In contrast to its lake ecology, little is known about the ecology of R. sierrae in streams (Brown et al., 2014b; MYLF ITT, 2018). To our knowledge, with the exception of one creek in its southern range, few large populations have been reported for streams. But, this may be due to lack of information. Biologists report finding the occasional frog while conducting stream surveys, but, in general, their densities do not appear to reach those commonly reported from lake environments. It remains unknown whether abundances are low or whether the species' ecology differs in streams resulting in more dispersed populations. For example, remaining populations in the northern range are thought to be primarily in streams (MYLF ITT, 2018). In this region, only a few breeding sites have been found and these differ markedly from the lakes where the species has historically been studied. Indeed, little is known about the species' breeding ecology throughout its range. Finally, to date, virtually nothing is known about movements or habitat affinities of R. sierrae in streams.
To address these knowledge gaps, we studied populations of R. sierrae in stream habitats to examine assumptions of what we know about this species that ostensibly depends on lentic environments. Our objectives were to (1) quantify population abundance and other demographic parameters in streams, (2) investigate egg-laying behavior such as the degree of communal breeding, (3) quantify the general types of streams and specific microhabitats used by R. sierrae including the types of habitats where R. sierrae lay their eggs, (4) quantify frequency, distances, and patterns of adult movements, and (5) quantify levels of infection by the amphibian chytrid fungus, Batrachochytrium dendrobatidis (Bd). We evaluated both similarities and differences in these aspects of the ecology of R. sierrae in streams compared with what is generally known for those inhabiting lakes. This study contributes to recovery of R. sierrae by quantitatively extending our knowledge on the demography, ecology of breeding site selection, habitat use, and movements of this federally endangered species in a habitat type where it has not typically been studied.
MATERIALS AND METHODS
We counted egg masses and collected habitat data at egg mass locations in spring 2003 at five streams including Deadwood Creek, Ebbetts Pass, Middle Creek, Rattlesnake Creek, and Summit Meadow in the north-central portion of the species' range, encompassing a variety of habitats (Fig. 1, Table 1). We collected demography, habitat, and movement data from 2009–2011 at four streams in the northern portion of the species' range including Independence Creek (length = 1556 m), Lone Rock Creek (length = 1390 m), South Fork Rock Creek (length = 2407 m), Boulder Creek (length = 1265 m), and one meadow near Independence Creek (referred to as the Beaver Pond meadow) as part of a three-year monitoring program. In 2003, we collected movement data using radio-telemetry at three streams (Baker Creek, Cow Creek, and Deadwood Creek) in the central and southern portion of the species' range. We selected sections of the streams to survey based on known occupancy resulting from prior survey efforts and, for the 2009–2011 streams, based on forest management priorities.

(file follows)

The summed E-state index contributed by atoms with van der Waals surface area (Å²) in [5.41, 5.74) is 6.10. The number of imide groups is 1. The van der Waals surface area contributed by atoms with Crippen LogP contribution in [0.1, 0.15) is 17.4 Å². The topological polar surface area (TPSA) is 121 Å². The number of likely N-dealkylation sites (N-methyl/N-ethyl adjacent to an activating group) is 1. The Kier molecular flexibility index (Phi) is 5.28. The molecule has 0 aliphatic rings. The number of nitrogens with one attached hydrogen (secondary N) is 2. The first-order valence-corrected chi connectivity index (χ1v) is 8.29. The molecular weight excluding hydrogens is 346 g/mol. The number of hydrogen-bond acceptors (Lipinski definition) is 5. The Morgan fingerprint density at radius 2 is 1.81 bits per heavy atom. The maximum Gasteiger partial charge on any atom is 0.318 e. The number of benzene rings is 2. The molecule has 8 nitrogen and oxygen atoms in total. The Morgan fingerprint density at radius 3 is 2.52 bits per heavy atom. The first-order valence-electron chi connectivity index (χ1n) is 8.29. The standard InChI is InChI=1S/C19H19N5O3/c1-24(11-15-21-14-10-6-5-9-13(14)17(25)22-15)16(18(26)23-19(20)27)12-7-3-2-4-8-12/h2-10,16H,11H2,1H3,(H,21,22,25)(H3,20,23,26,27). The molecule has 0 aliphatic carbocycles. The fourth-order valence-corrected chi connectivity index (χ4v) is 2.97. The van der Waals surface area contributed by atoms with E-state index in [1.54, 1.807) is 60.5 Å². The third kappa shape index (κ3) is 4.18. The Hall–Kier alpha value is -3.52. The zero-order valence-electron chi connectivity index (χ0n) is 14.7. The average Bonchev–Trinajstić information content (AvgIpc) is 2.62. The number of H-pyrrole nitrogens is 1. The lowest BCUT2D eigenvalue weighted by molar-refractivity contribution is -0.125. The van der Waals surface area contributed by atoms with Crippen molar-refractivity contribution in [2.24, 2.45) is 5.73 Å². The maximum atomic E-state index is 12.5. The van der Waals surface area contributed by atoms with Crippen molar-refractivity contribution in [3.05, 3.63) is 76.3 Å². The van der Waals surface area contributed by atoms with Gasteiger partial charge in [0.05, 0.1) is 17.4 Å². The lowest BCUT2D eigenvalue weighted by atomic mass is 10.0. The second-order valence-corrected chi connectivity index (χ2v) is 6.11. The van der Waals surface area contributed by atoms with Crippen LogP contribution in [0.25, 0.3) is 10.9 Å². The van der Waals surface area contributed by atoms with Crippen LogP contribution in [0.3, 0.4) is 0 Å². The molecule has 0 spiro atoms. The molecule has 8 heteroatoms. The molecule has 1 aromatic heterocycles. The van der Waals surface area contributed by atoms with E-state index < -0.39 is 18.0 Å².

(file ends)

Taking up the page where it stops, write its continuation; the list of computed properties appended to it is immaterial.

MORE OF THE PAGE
In 2003, we conducted egg mass surveys at snowmelt toward the end of breeding from May–June, including walking shorelines and snorkeling along the edges of streams. We surveyed streams, meadows, and complexes of stream, meadow, and lake habitats. In each stream, we surveyed the entire reach where we found eggs or frogs, plus 2 km up- and downstream past the last point where we found the species. In some cases, the stream changed character to higher gradients such as waterfalls, emptied into lakes, or simply ended. We recorded counts of masses and, for each egg mass, we measured the diameter of the egg mass to describe morphology and the distance to the nearest conspecific egg mass to quantify the degree of clustering. We measured the longest diameter of egg masses for those that had not been disturbed and were found after jelly had stabilized and before disintegration just before hatching. We recorded counts of frogs during egg mass and radio-tracking surveys. Counts generally underestimate abundance compared with capture–mark–recapture estimates (CMR), but they can provide baseline information on magnitudes of population size.
In 2009, 2010, and 2011, we conducted CMR surveys for adult R. sierrae the third week in August using a robust design (Pollock, 1982). For each year (primary period), we surveyed each stream on four consecutive days (secondary period) for at least six hours per day between 0930–1730 hrs. We also conducted a spring survey for three consecutive days in June 2010 at Independence Creek. We searched all aquatic habitats within the vicinity of each study reach, including the channel itself, mouths of tributaries, backwaters, side channels, and adjacent meadow habitat.